Photoshop - Relative layer position
I've been trying to create a menu with Photoshop CS5 and I've come to realise there's probably an easier way to go about it. I've made a few menus in the past but any tiny modification seems to take a rather long time to recreate across the rest of the menu items.
As an example, let's say I have a horizontal website menu with 5 items. Right now, I'd create that using 5 text layers and positioning them by hand to figure out how far away they need to be. The problem is, if I then decide to try increasing the width between each item, I need to individually re-place each text layer. It doesn't seem like a huge deal, but my way of creating a fixed width between 2 layers is to create a fixed selection, drag it into place and then drag the next item into place. It seems as though there should be an easier way.
The problem for me is that I have very little design experience, so I tend to have to try an awful lot of things to get even the simplest of elements to sit nicely. That ends up with me spending what feels like more time re-placing items to create exact width, instead of actually trying out new ideas.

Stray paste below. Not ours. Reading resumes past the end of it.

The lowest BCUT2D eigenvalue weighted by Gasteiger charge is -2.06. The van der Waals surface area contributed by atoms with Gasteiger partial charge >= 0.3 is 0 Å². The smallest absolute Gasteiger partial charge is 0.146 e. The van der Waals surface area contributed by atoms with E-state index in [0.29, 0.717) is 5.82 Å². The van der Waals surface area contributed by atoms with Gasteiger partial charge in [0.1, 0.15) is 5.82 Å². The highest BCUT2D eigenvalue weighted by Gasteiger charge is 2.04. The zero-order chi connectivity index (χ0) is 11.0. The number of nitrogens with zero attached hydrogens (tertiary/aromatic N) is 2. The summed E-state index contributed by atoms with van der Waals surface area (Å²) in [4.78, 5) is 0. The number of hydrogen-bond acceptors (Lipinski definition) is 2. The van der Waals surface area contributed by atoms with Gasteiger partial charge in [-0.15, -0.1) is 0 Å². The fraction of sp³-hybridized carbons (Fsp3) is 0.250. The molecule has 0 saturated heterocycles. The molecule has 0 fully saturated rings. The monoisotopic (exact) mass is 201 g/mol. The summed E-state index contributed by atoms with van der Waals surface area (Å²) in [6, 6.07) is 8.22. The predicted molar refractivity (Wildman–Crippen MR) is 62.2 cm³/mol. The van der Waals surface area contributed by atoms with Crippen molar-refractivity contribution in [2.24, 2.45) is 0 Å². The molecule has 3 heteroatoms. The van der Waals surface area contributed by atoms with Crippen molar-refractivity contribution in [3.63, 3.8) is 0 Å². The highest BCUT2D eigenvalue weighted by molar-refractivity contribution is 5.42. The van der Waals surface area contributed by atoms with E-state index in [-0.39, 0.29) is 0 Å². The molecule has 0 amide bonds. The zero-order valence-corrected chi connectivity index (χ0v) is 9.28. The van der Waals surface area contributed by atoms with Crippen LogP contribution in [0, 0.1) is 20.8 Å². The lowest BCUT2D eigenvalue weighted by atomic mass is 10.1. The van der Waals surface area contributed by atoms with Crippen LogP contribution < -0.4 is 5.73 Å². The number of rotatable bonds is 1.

So that led me to wondering: is it possible to place a layer relative to another? At least this way, if the width of a (text) layer changed, the space between the elements would be preserved. If that isn't possible, it'd be great to hear of more efficient ways of doing this.
Thanks for the answers. These have led me to the solution and I feel a bit embarrassed for having not seen it before. If you select all of the layers you wish to align/distribute, then go to Layer -> Align/Distribute and choose an option, you can align the layers without any fuss.
Hope you guys find that as useful as I will.
There are alignment options, and there are grids and the ability to snap to them. If you enable the "show transform controls" option when the move tool in selected, you will see gadgets and a band selection around objects. you can eyeball-align the center gadget for an item with a grid line.